This is how it goes with every tragedy, every disaster, every war, and every new disease. Always the death tolls parading across the screen. Death is real of course, and the ability to cope with death is important. But the disturbing carnage we see on the news does not give us a healthy, reasonable exposure to death—television only showcases death in its most fearful or anxiety-inducing forms. It sensationalizes death in such a way that it actually inhibits people from coping with it.

Real death that actually affects most of us—the kind we need to know about and experience in a healthy way—then becomes overwhelmed by all the tragedy on the television. Our concept of death becomes distorted and destroyed because of this exposure to things that have nothing to do with the parts of reality we actually touch.

This process deeply impacts us. It forms and informs us when we expose ourselves to it, and we are always being exposed to it. Our “information age” rips us from our immediate reality and forces us to become involved and concerned with a reality that is real but is not ours. We then begin to think, act, and even communicate with one another in accordance with that false reality.

This counterfeit reality is what we will call the verbal universe. It is an abstract world made of constellations of ideas, words, and prejudices; and it is, I believe, a development particular to large, technologically developed societies accustomated to experiencing reality second-hand, whether that is via the news, the classroom lecture, the television, or the internet. The essential condition is that an entire people form their picture of the world and even of their fellow persons based not on direct experience but on what they have seen or heard through some type of media. The verbal universe is also born of complexity because complexity overwhelms the individual by piling more information on his plate than he can possibly digest. This is exacerbated within democracies, because in a democracy a man is expected to have an opinion on everything, from the causes of cancer to the side-effects of vaccination to who is in the Super Bowl. It doesn’t matter that he is truly incompetent in regard to many, if not all, of these things. It doesn’t matter that even experts are often unsure about them, and that he, working full-time on a production line or in a grocery store, could not possibly know any better. He simply must have an opinion on every issue, every candidate, and every subject; and that is that.

Enter the verbal universe. The verbal universe provides an alternative to that impossible expectation of competence by instead providing the illusion of its fruition. The verbal universe offers the man an array of neatly packaged opinions; it offers him answer to everything; and it offers him a common language —a specific set of keywords and phrases—through which he can then communicate his new opinions with others, so long as they also received their opinions from the same source. By “source” I do not mean that their opinions have to be exactly the same. They may very well be contradictory opinions, but the communication still succeeds so long as they both participate in the common verbal universe with its common language. Two men may hold opposite opinions, having selected very different “packages” from their source, but they can still speak thanks to the common language, and that is what matters most, because successful communication is what provides the feeling of human potency.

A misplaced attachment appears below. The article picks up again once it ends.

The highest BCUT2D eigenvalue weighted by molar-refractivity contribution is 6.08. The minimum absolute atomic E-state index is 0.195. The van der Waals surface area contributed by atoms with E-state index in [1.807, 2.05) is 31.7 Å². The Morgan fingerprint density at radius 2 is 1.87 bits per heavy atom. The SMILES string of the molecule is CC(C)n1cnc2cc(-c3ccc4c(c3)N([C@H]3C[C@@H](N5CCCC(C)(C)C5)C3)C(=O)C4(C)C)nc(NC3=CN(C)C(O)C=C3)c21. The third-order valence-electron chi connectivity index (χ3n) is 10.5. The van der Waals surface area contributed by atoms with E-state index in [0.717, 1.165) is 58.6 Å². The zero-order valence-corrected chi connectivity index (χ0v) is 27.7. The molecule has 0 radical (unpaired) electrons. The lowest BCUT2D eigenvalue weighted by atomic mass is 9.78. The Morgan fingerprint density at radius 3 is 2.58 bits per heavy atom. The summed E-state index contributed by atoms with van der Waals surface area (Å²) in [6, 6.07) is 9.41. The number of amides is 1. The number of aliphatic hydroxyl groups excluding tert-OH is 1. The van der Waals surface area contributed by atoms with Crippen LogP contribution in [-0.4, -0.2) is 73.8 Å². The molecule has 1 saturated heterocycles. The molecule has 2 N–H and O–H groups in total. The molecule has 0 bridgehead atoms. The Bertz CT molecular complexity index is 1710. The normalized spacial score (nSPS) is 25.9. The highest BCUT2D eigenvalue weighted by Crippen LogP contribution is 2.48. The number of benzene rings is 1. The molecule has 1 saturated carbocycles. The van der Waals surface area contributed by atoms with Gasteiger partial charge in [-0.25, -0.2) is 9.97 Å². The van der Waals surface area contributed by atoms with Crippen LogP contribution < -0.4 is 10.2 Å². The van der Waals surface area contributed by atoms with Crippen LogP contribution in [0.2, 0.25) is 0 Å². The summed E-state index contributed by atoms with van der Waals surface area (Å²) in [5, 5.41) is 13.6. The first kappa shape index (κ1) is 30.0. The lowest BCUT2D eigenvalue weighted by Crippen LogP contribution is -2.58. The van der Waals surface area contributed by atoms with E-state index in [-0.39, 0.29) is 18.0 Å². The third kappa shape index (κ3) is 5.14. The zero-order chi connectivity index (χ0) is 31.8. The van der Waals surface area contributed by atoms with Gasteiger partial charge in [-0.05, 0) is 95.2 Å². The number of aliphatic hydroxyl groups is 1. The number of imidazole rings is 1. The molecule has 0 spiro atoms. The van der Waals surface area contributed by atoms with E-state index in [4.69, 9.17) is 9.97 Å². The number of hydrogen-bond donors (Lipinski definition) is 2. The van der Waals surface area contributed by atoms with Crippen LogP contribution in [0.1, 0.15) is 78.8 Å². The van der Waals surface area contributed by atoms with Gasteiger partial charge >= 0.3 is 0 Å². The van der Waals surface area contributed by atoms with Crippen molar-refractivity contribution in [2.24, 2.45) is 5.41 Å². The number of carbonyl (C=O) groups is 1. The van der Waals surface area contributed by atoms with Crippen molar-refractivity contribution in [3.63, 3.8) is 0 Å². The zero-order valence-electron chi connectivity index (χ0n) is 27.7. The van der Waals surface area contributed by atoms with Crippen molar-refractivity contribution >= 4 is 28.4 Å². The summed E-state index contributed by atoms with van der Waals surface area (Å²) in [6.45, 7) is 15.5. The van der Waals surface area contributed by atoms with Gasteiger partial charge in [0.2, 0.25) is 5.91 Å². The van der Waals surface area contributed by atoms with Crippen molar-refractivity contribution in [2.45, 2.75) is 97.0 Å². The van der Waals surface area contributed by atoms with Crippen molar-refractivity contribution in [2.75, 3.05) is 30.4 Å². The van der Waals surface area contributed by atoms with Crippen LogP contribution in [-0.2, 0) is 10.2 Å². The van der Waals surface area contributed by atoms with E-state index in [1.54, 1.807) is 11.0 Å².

Now the first thing you should notice about this verbal universe is the fact that it does not help people think or “know” in any meaningful way. In fact the whole reason it develops is because people do not have the time or aptitude to think. The keywords of the verbal universe, then, are simply tools to facilitate opinion-formation, even enabling two people to debate a given issue with great vigor and passion, yet without really thinking about their premises at all; and, what’s more, this enables men to “communicate” without having to consider what their opponent is saying either. Communication, within the verbal universe, is not communication: it is something more like a transaction or an exchange of mechanical responses and clichés. It has lost the human element.